Note to editors: I don’t have anything against retarded people, but I don’t really think they add to the conversation, so perhaps there could be an asterisk next to all posts by those like Rufus T. Firefly who are missing a chromosome?

      1. Aha, I just noticed he’s also so fucking stupid he doesn’t know the difference between a ‘T’ and a ‘J.’ I’m sorry but differentiating letters should be the minimum requirement for posting on a webpage.

        1. C+ trolling. You get extra points for using “choad” in your handle.

          1. Fuck off, cunt.

            1. Don’t make me get out my troll stick choad licker. 😀

      2. “Note to editors: I don’t have anything against retarded people,”

        I do.
        Fuck off, retarded person.

      3. ” 44 comics signed an open letter (which does not ask for censorship, merely condemns the material.) 60,000 people signed an online petition (which urges censorship.)”

        http://en.wikipedia.org/wiki/Satires_(Juvenal)

        1. It is hard not to write Satire. For who is so tolerant
          of the unjust City, so steeled, that he can restrain himself…

          1. NO U CHOAD.

  14. A silly view, we can agree, given that slavery was a pretty clear-cut case of black victimhood and white supremacy.

    Except that it’s not because there were black slave owners in America, a long history of black and white enslavement in the middle east, a history of black on black enslavement in Africa, tons of slavery in the far East, and whites have been enslaving other whites for Millenia. I shouldn’t have to continuously say this, but the word ‘slave’ does originate from ‘Slav’ which seems to provide a degree of evidence that historically slavery was not as racially based as myopic, uneducated Americans tend to imagine it was.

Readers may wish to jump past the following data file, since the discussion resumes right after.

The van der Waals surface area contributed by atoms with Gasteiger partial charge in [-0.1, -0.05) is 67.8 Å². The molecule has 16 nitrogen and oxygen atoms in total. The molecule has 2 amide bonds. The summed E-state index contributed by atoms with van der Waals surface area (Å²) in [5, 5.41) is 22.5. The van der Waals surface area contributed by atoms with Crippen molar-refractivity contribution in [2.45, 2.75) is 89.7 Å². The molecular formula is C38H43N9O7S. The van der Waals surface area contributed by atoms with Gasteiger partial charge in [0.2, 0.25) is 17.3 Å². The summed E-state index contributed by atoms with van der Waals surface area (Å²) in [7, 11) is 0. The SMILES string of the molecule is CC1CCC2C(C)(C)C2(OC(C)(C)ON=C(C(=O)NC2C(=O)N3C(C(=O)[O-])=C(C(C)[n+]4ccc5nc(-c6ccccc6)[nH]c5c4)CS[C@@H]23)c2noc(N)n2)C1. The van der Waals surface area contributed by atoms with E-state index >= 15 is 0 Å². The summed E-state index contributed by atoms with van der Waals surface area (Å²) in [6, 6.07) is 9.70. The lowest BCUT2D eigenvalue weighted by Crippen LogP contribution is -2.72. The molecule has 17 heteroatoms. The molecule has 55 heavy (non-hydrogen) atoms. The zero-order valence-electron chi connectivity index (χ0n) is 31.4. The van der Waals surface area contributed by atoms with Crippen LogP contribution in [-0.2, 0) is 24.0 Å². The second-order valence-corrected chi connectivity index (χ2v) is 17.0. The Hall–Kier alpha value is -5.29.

I mean Jesus Christ, Europeans had no compunctions about enslaving natives and those same natives had been enslaving each other for 4000 years before the Europeans ever got there. Even in the New World slavery wasn’t exclusively white on black, except in the American South.

    1. I think it was clear that his comment was referring solely to the U.S., given the context and that the book was about slavery in the US (I replied to your reply to me above). And if we are talking just about American slavery, the existence of a small minority of black and Native American slave owners doesn’t somehow negate the fact that the system victimized black people on a mass scale and was intrinsically tied to the notion of white supremacy.

  15. I do think it’s a shame that the pro choice Oxford students were not able to non violently protest the stupid debate about abortion between the two homosexuals. I have no problem with homosexuals but I believe that students should be allowed to voice their opinion about stupid homosexuals debating abortion.

    But this author sounds like a total hypocrite when he claims to care a jot about free speech, then decries ‘shouting people down.’

    Mr. O’Neill, you utter cunt, shouting people down is an important part of free speech and if you weren’t such a fucking weasel you’d realize that.

    1. cool story bro

  16. just before I saw the bank draft 4 $8792 , I did not believe that my cousin could realy earning money parttime on there computar. . there neighbour has done this 4 only about nineteen months and resently took care of the morgage on their appartment and bourt a top of the range Alfa Romeo . more tips here……….